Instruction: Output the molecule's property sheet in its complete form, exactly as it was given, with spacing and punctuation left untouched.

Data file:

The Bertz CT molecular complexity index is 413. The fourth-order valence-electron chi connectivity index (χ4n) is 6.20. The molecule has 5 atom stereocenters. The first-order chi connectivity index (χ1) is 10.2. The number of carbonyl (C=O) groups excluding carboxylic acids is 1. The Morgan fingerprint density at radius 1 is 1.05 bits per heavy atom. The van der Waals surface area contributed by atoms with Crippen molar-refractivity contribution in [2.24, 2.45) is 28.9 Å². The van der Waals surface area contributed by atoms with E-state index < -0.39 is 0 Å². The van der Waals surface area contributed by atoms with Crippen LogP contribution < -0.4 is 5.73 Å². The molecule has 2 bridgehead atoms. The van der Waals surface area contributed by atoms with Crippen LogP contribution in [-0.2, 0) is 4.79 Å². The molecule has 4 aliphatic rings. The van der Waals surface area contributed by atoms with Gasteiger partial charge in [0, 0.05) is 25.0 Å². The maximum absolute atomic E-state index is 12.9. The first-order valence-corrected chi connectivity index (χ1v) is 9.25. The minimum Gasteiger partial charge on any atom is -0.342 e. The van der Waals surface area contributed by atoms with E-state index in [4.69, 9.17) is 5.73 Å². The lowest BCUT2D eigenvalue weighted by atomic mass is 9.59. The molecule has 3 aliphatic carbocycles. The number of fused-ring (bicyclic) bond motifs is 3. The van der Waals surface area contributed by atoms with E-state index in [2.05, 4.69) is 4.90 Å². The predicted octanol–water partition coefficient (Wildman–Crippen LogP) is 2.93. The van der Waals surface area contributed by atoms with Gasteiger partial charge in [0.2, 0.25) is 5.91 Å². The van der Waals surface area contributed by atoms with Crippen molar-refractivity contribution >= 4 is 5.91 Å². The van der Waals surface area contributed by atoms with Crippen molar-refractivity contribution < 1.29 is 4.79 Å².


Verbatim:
The Bertz CT molecular complexity index is 413. The fourth-order valence-electron chi connectivity index (χ4n) is 6.20. The molecule has 5 atom stereocenters. The first-order chi connectivity index (χ1) is 10.2. The number of carbonyl (C=O) groups excluding carboxylic acids is 1. The Morgan fingerprint density at radius 1 is 1.05 bits per heavy atom. The van der Waals surface area contributed by atoms with Crippen molar-refractivity contribution in [2.24, 2.45) is 28.9 Å². The van der Waals surface area contributed by atoms with E-state index < -0.39 is 0 Å². The van der Waals surface area contributed by atoms with Crippen LogP contribution < -0.4 is 5.73 Å². The molecule has 2 bridgehead atoms. The van der Waals surface area contributed by atoms with Crippen LogP contribution in [-0.2, 0) is 4.79 Å². The molecule has 4 aliphatic rings. The van der Waals surface area contributed by atoms with Gasteiger partial charge in [0, 0.05) is 25.0 Å². The maximum absolute atomic E-state index is 12.9. The first-order valence-corrected chi connectivity index (χ1v) is 9.25. The minimum Gasteiger partial charge on any atom is -0.342 e. The van der Waals surface area contributed by atoms with E-state index in [4.69, 9.17) is 5.73 Å². The lowest BCUT2D eigenvalue weighted by atomic mass is 9.59. The molecule has 3 aliphatic carbocycles. The number of fused-ring (bicyclic) bond motifs is 3. The van der Waals surface area contributed by atoms with E-state index in [2.05, 4.69) is 4.90 Å². The predicted octanol–water partition coefficient (Wildman–Crippen LogP) is 2.93. The van der Waals surface area contributed by atoms with Gasteiger partial charge in [0.2, 0.25) is 5.91 Å². The van der Waals surface area contributed by atoms with Crippen molar-refractivity contribution >= 4 is 5.91 Å². The van der Waals surface area contributed by atoms with Crippen molar-refractivity contribution < 1.29 is 4.79 Å².